WESTERN ELECTRIC CO.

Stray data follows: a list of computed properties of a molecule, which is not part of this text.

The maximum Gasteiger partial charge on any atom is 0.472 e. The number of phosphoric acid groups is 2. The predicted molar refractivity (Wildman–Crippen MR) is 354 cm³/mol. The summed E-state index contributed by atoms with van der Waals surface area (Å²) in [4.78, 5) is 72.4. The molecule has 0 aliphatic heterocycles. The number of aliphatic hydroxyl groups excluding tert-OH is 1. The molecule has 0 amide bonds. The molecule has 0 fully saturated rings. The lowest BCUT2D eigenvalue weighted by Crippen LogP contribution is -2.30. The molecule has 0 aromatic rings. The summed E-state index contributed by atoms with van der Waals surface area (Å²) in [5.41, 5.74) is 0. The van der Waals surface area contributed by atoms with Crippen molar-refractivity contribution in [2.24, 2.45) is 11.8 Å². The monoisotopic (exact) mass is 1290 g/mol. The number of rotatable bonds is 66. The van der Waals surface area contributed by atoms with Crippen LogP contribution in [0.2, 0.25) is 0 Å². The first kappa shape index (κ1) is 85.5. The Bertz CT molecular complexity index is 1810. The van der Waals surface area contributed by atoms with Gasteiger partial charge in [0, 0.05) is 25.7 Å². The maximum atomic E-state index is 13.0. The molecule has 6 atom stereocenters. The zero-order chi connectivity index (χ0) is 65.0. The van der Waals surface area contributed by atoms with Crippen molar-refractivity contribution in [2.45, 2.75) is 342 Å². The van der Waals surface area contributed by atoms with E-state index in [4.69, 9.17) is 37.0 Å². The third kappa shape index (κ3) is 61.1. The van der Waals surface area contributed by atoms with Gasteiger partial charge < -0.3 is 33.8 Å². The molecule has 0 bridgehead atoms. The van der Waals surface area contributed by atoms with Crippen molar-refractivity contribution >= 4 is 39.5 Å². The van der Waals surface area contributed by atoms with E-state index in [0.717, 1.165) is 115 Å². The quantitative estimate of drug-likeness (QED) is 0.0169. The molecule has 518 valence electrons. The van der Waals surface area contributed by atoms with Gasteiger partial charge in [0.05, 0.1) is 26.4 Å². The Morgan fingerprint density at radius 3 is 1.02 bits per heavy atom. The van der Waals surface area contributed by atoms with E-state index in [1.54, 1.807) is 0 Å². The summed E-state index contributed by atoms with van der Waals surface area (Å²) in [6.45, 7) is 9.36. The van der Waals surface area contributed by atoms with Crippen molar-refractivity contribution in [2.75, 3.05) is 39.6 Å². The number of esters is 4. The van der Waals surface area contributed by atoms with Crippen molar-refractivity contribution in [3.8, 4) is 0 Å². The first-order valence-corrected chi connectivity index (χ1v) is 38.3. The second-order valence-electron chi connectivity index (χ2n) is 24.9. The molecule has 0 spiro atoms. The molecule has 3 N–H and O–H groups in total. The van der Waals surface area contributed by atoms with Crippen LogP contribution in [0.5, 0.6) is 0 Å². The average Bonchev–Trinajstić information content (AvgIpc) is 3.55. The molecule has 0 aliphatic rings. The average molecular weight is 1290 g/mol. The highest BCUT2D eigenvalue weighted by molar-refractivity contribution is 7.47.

combination which he claims as his invention or discovery." Whatever the inventor does clearly point out as his invention, and whatever the application does clearly show that the inventor intends to claim as his, should, as it seems to me, be deemed a part of his claim, when found in immediate connedion with the specifications of his claim. There is no arbitrary and formal division of the a'pplication into different sections required by law that demands that language naturally indicative of the inventor's claim and intention shall be excluded from consideration as a part of the claim under the statute, simply because it is not found in a particular part of the application, or because it does not follow the words "I claim;" nor is it necessary to use the word "claim." Any language that does clearly and unmistakably indicate that the inventor, intends to secure to himself the benefit of a certain use of his invention, when the expression is used in immediate connection with the words "I claim," though preceding those words, ollght, as it seems to me, to be as much regarded as a part of bis claim, in the statutory sense, as the words that follow; because it is clear that the preceding words clearly appear to qualify and explain what follows, and because the intent both of the statute and of the inventor would otherwise be thwarted. Any perfectly clear expression of what the inventor intends to secure to himself, in immediate connection with the claim, is virtually 11 part of the claim. The reasons for confining the patent to the "claim," viz., because the inventor is presumed to intend to dedicate to the public so much of his invention as he does not claim, and because the patent-office is presumed to intend to grant the patent for only what is claimed, have no application to sllch a case. It is impossible, as it seems to me, to read the inventor's language in this application without perceiving that he intends to secure to himself the benefit,of his invention when used in a relay or sounder as much as when used in a technical "key." No one could imagine from the language of the application that the inventor intended to abandon to the public the use of his invention in the sounder. He states expressly that he "does not limit himself to the application of torsional springs to telegraph keys alone, as it is obvious the torsional strip or spring may be applied to other electrical instruments. Thus, it may replace the pivots and trunnions of the relay or sounder." If this clause had followed the four items specifying his claim, no one would ha,'1:J seriously contended that it was not a part of the claim, and applicable to a sounder. This clause immediately precedes the words "I claim," and shows conclusively what is intended to be included in the claim and the patent. I see no good reason for any different construction simply because this clause precedes those items instead of following them. The intent is equally clear in either caEle, and in either the clause should therefore be regarded as a part of the -claim, and as explaining its meaning, application, and extent. This part of the claim stands precisely as it was in the original applica-